Soba Sushi

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Soba Sushi recipe. Making sushi from soba noodles may not be traditional, per se, but it is a nice alternative that packs a lot of flavor.
When you think of sushi, you probably think of slivers of raw fish on top of small piles of rice; perhaps you think of delicate rolls filled with rice and shrimp, tuna, or crab. Did you know that sushi, though it technically means vinegared rice, does not need to be made with rice at all?

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Sushi can also be filled with other ingredients like soba noodles, which are a type of thin noodle made from buckwheat that closely resembles Italian spaghetti. Making sushi from soba may not be traditional, per se, but it is a nice alternative that packs a lot of flavor and frankly, soba noodles are a lot easier to work with than rice when it comes to rolling your sushi.

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Soba Sushi

If you are ready to take the soba sushi challenge, here is your guide. This recipe will focus more on the technique of rolling soba sushi than piling on the roll recipes. In fact, it assumes that you are making a simple tuna roll for several reasons: First, and most important, is that tuna soba sushi tastes good; second, it looks good; and third, it's not too complicated, which makes learning it easier.

Once you have mastered soba sushi, and you understand the differences in flavor between milder white rice and bolder soba, you can experiment with your own flavor combinations.

  • 12-ounces soba noodles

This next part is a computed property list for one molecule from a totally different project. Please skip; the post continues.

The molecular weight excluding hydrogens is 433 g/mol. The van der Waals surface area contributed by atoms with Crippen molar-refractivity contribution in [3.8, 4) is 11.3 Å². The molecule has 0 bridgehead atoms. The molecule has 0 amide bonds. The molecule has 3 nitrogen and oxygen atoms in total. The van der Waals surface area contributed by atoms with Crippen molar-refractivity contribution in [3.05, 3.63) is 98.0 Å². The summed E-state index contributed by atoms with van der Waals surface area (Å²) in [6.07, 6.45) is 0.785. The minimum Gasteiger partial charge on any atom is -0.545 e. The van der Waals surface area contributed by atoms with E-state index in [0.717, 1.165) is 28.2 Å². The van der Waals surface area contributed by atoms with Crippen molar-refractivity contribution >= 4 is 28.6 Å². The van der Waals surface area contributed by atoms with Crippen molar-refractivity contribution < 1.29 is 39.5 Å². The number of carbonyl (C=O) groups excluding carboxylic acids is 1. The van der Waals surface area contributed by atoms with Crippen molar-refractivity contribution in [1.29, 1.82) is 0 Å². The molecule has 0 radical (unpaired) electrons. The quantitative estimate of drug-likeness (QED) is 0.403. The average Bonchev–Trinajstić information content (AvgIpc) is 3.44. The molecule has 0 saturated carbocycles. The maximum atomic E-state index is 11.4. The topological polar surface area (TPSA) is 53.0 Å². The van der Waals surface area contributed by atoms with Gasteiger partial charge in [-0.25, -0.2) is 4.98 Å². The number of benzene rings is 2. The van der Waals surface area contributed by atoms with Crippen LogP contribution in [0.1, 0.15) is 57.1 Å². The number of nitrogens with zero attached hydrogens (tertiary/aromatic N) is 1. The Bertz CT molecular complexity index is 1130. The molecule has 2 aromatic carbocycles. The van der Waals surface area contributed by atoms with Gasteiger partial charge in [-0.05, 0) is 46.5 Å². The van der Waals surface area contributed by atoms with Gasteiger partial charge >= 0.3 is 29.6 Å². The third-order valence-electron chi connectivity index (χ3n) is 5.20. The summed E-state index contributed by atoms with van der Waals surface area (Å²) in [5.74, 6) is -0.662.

• Salt
  • 4 sheets nori
  • 8 ounces ahi tuna
  • Wasabi to taste

  1. Bring a pot of well-salted water to a boil over high heat and add the soba noodles; cook them for 4 minutes, or until they are just al dente; drain and shock them for just a few seconds in cold water, then move them to a colander (this will keep the noodles from overcooking, but ensures they don't get soggy in the water).
  2. Now it is time to roll the sushi: Lay out one of the sheets of nori so that the shiny side is face down on top of a sushi rolling mat. (Note: if you wanted to be really fancy, you could line the outside of the nori with rice, but that's an advanced technique that can wait for later.)
  3. Take 3-ounces of noodles and spread them over the nori sheet; lay 2-ounces of the tuna on each sheet and top with as generous a helping of wasabi as you can stand.
  4. Here comes the tricky part: Lift one of the long ends of the sushi roll with the mat and fold it over so that the outside edge touches the noodles about 1/3 to 1/2 of the way through the nori; lift the sushi mat off the nori and continue rolling like a sheet of paper; press down gently with the sushi mat to ensure that it is tight.
  5. With a very sharp knife, trim the edges off the sushi and then slice the roll into 8 pieces; repeat for the three other sheets; serve with soy sauce and wasabi.